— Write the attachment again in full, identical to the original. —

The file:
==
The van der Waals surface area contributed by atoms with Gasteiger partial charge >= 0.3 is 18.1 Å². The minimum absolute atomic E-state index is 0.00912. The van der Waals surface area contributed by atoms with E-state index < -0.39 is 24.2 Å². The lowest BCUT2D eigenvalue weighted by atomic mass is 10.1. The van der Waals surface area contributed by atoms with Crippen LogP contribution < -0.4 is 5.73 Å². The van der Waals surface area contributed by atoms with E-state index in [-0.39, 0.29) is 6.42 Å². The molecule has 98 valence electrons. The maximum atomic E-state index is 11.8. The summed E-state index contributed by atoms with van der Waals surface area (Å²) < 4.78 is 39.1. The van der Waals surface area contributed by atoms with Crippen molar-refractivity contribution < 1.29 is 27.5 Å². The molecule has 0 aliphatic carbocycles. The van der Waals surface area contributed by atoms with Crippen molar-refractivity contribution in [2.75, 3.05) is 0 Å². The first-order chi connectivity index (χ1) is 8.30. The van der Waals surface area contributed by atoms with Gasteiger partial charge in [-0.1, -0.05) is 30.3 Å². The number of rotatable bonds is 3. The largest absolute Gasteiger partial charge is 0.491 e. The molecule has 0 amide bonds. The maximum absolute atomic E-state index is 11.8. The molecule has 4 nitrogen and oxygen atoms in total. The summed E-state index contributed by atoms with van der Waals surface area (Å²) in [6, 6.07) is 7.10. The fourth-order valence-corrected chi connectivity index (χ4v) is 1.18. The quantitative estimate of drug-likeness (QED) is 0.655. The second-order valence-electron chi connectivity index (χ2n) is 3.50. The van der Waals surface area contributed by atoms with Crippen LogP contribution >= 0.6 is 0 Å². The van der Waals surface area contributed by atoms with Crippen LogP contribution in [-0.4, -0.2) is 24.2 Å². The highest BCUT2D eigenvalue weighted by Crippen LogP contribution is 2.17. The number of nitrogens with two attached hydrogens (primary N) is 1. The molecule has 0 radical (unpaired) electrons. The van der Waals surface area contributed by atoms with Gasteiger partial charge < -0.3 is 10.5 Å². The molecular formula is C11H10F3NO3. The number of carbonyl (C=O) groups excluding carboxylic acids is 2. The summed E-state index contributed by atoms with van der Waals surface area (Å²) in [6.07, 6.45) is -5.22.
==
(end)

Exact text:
The van der Waals surface area contributed by atoms with Gasteiger partial charge >= 0.3 is 18.1 Å². The minimum absolute atomic E-state index is 0.00912. The van der Waals surface area contributed by atoms with E-state index < -0.39 is 24.2 Å². The lowest BCUT2D eigenvalue weighted by atomic mass is 10.1. The van der Waals surface area contributed by atoms with Crippen LogP contribution < -0.4 is 5.73 Å². The van der Waals surface area contributed by atoms with E-state index in [-0.39, 0.29) is 6.42 Å². The molecule has 98 valence electrons. The maximum atomic E-state index is 11.8. The summed E-state index contributed by atoms with van der Waals surface area (Å²) < 4.78 is 39.1. The van der Waals surface area contributed by atoms with Crippen molar-refractivity contribution < 1.29 is 27.5 Å². The molecule has 0 aliphatic carbocycles. The van der Waals surface area contributed by atoms with Crippen molar-refractivity contribution in [2.75, 3.05) is 0 Å². The first-order chi connectivity index (χ1) is 8.30. The van der Waals surface area contributed by atoms with Gasteiger partial charge in [-0.1, -0.05) is 30.3 Å². The number of rotatable bonds is 3. The largest absolute Gasteiger partial charge is 0.491 e. The molecule has 0 amide bonds. The maximum absolute atomic E-state index is 11.8. The molecule has 4 nitrogen and oxygen atoms in total. The summed E-state index contributed by atoms with van der Waals surface area (Å²) in [6, 6.07) is 7.10. The fourth-order valence-corrected chi connectivity index (χ4v) is 1.18. The quantitative estimate of drug-likeness (QED) is 0.655. The second-order valence-electron chi connectivity index (χ2n) is 3.50. The van der Waals surface area contributed by atoms with Crippen LogP contribution >= 0.6 is 0 Å². The van der Waals surface area contributed by atoms with Crippen LogP contribution in [-0.4, -0.2) is 24.2 Å². The highest BCUT2D eigenvalue weighted by Crippen LogP contribution is 2.17. The number of nitrogens with two attached hydrogens (primary N) is 1. The molecule has 0 radical (unpaired) electrons. The van der Waals surface area contributed by atoms with Gasteiger partial charge < -0.3 is 10.5 Å². The molecular formula is C11H10F3NO3. The number of carbonyl (C=O) groups excluding carboxylic acids is 2. The summed E-state index contributed by atoms with van der Waals surface area (Å²) in [6.07, 6.45) is -5.22.